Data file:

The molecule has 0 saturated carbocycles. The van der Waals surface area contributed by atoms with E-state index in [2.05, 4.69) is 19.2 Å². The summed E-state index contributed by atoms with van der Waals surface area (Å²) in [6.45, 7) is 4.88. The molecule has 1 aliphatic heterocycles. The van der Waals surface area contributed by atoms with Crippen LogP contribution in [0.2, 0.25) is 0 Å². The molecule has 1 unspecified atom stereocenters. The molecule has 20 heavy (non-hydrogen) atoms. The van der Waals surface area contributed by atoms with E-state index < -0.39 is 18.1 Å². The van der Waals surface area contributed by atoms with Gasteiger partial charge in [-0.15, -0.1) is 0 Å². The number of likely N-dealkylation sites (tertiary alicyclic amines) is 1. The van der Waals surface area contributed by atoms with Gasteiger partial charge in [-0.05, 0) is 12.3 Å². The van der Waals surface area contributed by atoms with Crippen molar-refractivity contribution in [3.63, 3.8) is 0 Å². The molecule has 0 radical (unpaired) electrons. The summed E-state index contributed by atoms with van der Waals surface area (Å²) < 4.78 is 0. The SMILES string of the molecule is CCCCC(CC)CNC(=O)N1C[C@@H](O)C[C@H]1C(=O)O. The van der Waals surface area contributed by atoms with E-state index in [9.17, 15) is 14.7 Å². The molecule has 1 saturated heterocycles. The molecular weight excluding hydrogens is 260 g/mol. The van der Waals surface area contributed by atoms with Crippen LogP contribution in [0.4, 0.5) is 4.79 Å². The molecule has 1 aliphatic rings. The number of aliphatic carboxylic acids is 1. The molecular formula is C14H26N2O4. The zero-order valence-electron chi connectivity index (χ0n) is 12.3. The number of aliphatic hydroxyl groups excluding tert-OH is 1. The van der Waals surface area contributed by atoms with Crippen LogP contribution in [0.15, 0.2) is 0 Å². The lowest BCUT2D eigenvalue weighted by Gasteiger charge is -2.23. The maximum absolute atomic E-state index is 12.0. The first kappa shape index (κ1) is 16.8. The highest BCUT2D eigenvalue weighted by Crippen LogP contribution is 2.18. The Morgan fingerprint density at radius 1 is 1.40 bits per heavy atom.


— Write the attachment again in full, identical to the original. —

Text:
The molecule has 0 saturated carbocycles. The van der Waals surface area contributed by atoms with E-state index in [2.05, 4.69) is 19.2 Å². The summed E-state index contributed by atoms with van der Waals surface area (Å²) in [6.45, 7) is 4.88. The molecule has 1 aliphatic heterocycles. The van der Waals surface area contributed by atoms with Crippen LogP contribution in [0.2, 0.25) is 0 Å². The molecule has 1 unspecified atom stereocenters. The molecule has 20 heavy (non-hydrogen) atoms. The van der Waals surface area contributed by atoms with E-state index < -0.39 is 18.1 Å². The van der Waals surface area contributed by atoms with Gasteiger partial charge in [-0.15, -0.1) is 0 Å². The number of likely N-dealkylation sites (tertiary alicyclic amines) is 1. The van der Waals surface area contributed by atoms with Gasteiger partial charge in [-0.05, 0) is 12.3 Å². The van der Waals surface area contributed by atoms with Crippen molar-refractivity contribution in [3.63, 3.8) is 0 Å². The molecule has 0 radical (unpaired) electrons. The summed E-state index contributed by atoms with van der Waals surface area (Å²) < 4.78 is 0. The SMILES string of the molecule is CCCCC(CC)CNC(=O)N1C[C@@H](O)C[C@H]1C(=O)O. The van der Waals surface area contributed by atoms with E-state index in [9.17, 15) is 14.7 Å². The molecule has 1 saturated heterocycles. The molecular weight excluding hydrogens is 260 g/mol. The van der Waals surface area contributed by atoms with Crippen LogP contribution in [0.4, 0.5) is 4.79 Å². The molecule has 1 aliphatic rings. The number of aliphatic carboxylic acids is 1. The molecular formula is C14H26N2O4. The zero-order valence-electron chi connectivity index (χ0n) is 12.3. The number of aliphatic hydroxyl groups excluding tert-OH is 1. The van der Waals surface area contributed by atoms with Crippen LogP contribution in [0.15, 0.2) is 0 Å². The lowest BCUT2D eigenvalue weighted by Gasteiger charge is -2.23. The maximum absolute atomic E-state index is 12.0. The first kappa shape index (κ1) is 16.8. The highest BCUT2D eigenvalue weighted by Crippen LogP contribution is 2.18. The Morgan fingerprint density at radius 1 is 1.40 bits per heavy atom.